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Aquanet said:

The people who say the point is just being are probably the closest to right.


I think Bill and Ted got it right myself, "be excellent to eachother". At least, it can't hurt. Best philosophy I can think of.

Granted, that includes being excellent to yourself.

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Hellbent said:

is there a greater purpose/meaning to it all beyond the physical reality we experience day to day?

This question is such a doozy, We don't even know everything we're experiencing. There's likely more to what surrounds us then we know. Look at radio waves, Radiation and UV light for example. We only have so many ways to experience the "physical reality" and we're not 100% we're understanding all the info we are actually getting. Think about describing color to a man that's been blind all of his life, It would get hard to describe the big picture to him.

As for a greater purpose? This is assuming that; 1. We've a purpose. 2. That any purpose can be greater than another. 3. That we think we understand the purpose we think we have. What is good Conan?

Hellbent said:

Can humans know anything when they are trying to know things within the construct of their brains which are ostensibly responsible for the reality they experience (our brains are our reality)?

Our brains are not our reality, they do however hold and construct our perceived reality. We Don't really "know" anything, But we might have some very educated guesses. This is something I'v had to educate myself quite a bit about. I'll chat more on this topic when I get home.

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Hellbent said:

A major tenet of my interest in investigating the reality in which we live is to try to reconcile the conflicting worlds of the materialist/Darwinist approach and the intelligent design approach.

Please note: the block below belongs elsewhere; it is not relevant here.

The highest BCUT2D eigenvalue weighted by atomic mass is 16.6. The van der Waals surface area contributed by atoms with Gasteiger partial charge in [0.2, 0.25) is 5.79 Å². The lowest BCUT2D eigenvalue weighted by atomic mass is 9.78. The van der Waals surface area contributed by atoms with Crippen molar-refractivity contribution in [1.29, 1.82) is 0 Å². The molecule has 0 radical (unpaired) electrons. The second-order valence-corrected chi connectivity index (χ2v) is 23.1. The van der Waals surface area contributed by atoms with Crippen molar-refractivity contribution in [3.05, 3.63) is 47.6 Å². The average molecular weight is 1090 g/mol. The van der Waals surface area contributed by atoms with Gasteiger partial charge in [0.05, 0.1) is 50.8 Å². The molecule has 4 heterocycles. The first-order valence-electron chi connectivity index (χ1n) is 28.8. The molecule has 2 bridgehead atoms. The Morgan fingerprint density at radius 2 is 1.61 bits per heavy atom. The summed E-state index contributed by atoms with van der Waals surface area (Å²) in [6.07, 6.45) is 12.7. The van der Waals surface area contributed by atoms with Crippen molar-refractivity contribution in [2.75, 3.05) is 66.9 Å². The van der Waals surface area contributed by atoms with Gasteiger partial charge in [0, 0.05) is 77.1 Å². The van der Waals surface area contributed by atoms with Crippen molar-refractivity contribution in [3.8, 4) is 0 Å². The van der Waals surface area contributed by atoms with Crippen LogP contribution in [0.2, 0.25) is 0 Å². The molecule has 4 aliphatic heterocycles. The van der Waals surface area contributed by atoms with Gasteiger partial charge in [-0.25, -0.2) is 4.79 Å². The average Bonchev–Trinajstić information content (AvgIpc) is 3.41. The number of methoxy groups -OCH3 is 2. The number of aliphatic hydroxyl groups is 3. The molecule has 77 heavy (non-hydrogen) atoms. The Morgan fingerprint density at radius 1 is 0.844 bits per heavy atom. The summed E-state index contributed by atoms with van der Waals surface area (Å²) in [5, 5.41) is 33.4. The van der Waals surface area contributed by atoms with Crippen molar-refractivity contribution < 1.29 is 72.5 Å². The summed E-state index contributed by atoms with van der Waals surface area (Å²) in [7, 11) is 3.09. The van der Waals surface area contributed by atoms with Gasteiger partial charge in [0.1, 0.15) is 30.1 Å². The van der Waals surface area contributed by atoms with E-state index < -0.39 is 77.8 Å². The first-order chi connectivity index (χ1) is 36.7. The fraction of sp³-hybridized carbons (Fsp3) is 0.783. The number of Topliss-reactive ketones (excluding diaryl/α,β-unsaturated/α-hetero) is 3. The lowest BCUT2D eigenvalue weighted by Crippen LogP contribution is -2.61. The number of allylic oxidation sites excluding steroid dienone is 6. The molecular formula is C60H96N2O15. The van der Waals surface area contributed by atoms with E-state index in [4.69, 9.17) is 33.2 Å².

Reconciling science and dogma? Can't be done. While you're free to question and reject any part of evolution that doesn't fit you world view, intelligent design (with all its flaws) must be accepted in its entirety as an article of faith, otherwise you'll burn for eternity in the lake of fire. ;)

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The biggest issue with Darwinist is that they only belive in what they can prove or see.... Well 200 years ago, Humans were not able to see or prove a lot of things that with today modern tech we can. So that means they did not exist back then? No, they did exist, but we didn´t have the means to prove it.

Same goes with God and a lot of things, because we can´t prove they exist it doesn´t mean it proves they don´t exist.. We just don´t know yet...

About the meaning of life, well that depends on everyone and what they want. Now as a race well there is no meaning, we are just alive, we can choose what we want to do as race, yet we don´t a destination yet......

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Wild Dog said:

The biggest issue with Darwinist is that they only belive in what they can prove or see.... Well 200 years ago, Humans were not able to see or prove a lot of things that with today modern tech we can. So that means they did not exist back then? No, they did exist, but we didn´t have the means to prove it.

Same goes with God and a lot of things, because we can´t prove they exist it doesn´t mean it proves they don´t exist......

My take on it is that anything we can't prove is speculation. Some people speculated that Earth was round, but it wasn't known for sure until they had a means of proving it. The same applies here. I personally don't like to base my values on speculation, I just try to do what's right and treat others the way I'd like to be treated. I would never flat out say "there is no (insert various gods/prophets here)", I'd just say there isn't substantial evidence for me to really give it much consideration. Especially considering that there are literally thousands of religions out there with conflicting theories about god(s), the beginning of the universe, and rules man must follow - who am I to say which of them has the right or wrong theory? Until we have the tools to prove or disprove any of these claims, it's all just guesswork, which is why I choose not to partake in any of them (and frankly think they're hundreds of years overdue on the tax payments).